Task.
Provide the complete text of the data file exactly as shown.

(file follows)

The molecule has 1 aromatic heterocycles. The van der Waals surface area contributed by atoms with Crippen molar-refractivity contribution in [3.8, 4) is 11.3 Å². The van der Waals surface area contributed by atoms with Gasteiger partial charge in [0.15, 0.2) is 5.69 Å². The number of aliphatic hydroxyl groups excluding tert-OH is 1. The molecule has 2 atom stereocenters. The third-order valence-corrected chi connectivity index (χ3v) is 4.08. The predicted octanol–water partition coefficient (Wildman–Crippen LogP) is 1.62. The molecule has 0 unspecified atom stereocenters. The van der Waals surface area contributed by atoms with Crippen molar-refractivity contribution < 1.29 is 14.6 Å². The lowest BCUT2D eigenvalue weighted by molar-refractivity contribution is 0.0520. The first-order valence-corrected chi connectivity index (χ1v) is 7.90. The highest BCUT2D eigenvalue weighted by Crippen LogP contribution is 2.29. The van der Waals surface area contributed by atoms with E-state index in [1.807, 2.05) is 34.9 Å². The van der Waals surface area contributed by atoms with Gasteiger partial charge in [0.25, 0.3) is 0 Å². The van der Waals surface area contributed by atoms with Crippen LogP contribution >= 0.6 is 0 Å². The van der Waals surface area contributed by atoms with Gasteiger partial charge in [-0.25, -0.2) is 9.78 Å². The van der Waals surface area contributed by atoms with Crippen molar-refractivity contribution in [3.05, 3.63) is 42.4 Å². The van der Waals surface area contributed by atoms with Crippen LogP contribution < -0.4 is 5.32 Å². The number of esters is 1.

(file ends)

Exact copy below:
The molecule has 1 aromatic heterocycles. The van der Waals surface area contributed by atoms with Crippen molar-refractivity contribution in [3.8, 4) is 11.3 Å². The van der Waals surface area contributed by atoms with Gasteiger partial charge in [0.15, 0.2) is 5.69 Å². The number of aliphatic hydroxyl groups excluding tert-OH is 1. The molecule has 2 atom stereocenters. The third-order valence-corrected chi connectivity index (χ3v) is 4.08. The predicted octanol–water partition coefficient (Wildman–Crippen LogP) is 1.62. The molecule has 0 unspecified atom stereocenters. The van der Waals surface area contributed by atoms with Crippen molar-refractivity contribution < 1.29 is 14.6 Å². The lowest BCUT2D eigenvalue weighted by molar-refractivity contribution is 0.0520. The first-order valence-corrected chi connectivity index (χ1v) is 7.90. The highest BCUT2D eigenvalue weighted by Crippen LogP contribution is 2.29. The van der Waals surface area contributed by atoms with E-state index in [1.807, 2.05) is 34.9 Å². The van der Waals surface area contributed by atoms with Gasteiger partial charge in [0.25, 0.3) is 0 Å². The van der Waals surface area contributed by atoms with Crippen LogP contribution >= 0.6 is 0 Å². The van der Waals surface area contributed by atoms with Gasteiger partial charge in [-0.25, -0.2) is 9.78 Å². The van der Waals surface area contributed by atoms with Crippen molar-refractivity contribution in [3.05, 3.63) is 42.4 Å². The van der Waals surface area contributed by atoms with Crippen LogP contribution < -0.4 is 5.32 Å². The number of esters is 1.